Director returns to alma mater
After two years of research and filming “Being Mennonite in America,” the project led producer and director Burton Buller back to Tabor College.
The documentary centers on the history of Mennonites in the U.S., and their experiences integrating with American society.
“One of the things I’m asking Mennonites is what they see as the value of being Mennonite in American society today,” Buller said.
The two-year project was brought to Bethel College because he was searching the historical archives.
Among the resources from local archives is the first-hand account, recorded by a historian at Bethel College, about Kansas Mennonite John Schrag. Schrag was nearly hanged for refusing to purchase war bonds during World War I.
Buller took the opportunity to visit his alma mater during its homecoming weekend, and ended up meeting with a Bible professor there.
“He had some creative ideas about the state of Mennonite theology, along which a lot of the professional and economic endeavors rest,” he said. “They form the foundation for a lot of these other activities.”
He also listened to the message of Tim Unruh, owner of Menno Beans in Hillsboro.
“It’s his chance to bring attention to the importance of being Mennonite, of the education, culture, and values,” Buller said.
The Mennonite Church originated from Swiss members of the Anabaptist denomination, practicing pacifism and a strict religious code. They first came to the Western Hemisphere during the 1600s and early 1700s to escape persecution.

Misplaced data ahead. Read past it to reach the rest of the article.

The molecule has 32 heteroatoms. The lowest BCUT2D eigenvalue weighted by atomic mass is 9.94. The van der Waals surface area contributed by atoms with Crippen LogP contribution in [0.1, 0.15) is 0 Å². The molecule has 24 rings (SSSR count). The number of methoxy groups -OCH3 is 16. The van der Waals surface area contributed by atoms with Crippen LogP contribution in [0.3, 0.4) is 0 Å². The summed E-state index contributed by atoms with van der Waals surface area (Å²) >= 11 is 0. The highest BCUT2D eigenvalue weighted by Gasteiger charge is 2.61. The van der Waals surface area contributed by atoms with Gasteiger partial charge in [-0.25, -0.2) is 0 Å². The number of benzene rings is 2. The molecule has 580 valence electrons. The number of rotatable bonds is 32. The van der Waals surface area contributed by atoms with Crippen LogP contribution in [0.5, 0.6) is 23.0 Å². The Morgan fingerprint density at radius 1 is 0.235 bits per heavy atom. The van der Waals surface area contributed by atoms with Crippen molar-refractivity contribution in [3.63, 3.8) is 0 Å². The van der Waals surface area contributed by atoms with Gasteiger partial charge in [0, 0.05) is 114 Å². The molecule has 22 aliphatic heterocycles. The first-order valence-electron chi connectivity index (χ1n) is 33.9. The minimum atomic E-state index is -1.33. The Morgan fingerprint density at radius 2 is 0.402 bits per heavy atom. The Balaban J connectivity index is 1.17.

While they have roots in America dating back before the Revolutionary War, Mennonites remained largely isolated until World War I, he said.
During the war, there was increased pressure to support the cause through military service and buying bonds. This influence forced Mennonites into a supporting role, but it also opened them more to American ideals, Buller said.
“For the first time, they recognized that they were Americans,” he said. “They recognized they would be American, but they would never be fully mainstream.”
During World War II they served primarily in noncombatant roles, or bolstered the work force to account for those who enlisted, he said.
Buller’s motivation to attempt a major documentary about the Mennonite lifestyle in America was that the subject has received very little attention, he said.
“They’ve been enamored with the Amish, but with Mennonites, not so much,” he said. “Lately, there have been more and more references to Mennonites in popular culture, they are beginning to pay attention, but it’s usually badly misinformed.”
Buller has done several projects with topics relating to Mennonites, but this was the first focused solely on them.
His goal is to air the project on public television, or a major network like ABC. If he can’t originally secure a network to broadcast it, the next step is to submit the documentary to award shows to gain exposure.
“My role as a documentarian is to tell what is,” he said. “You always come to it with a certain bias, but you try to moderate that.”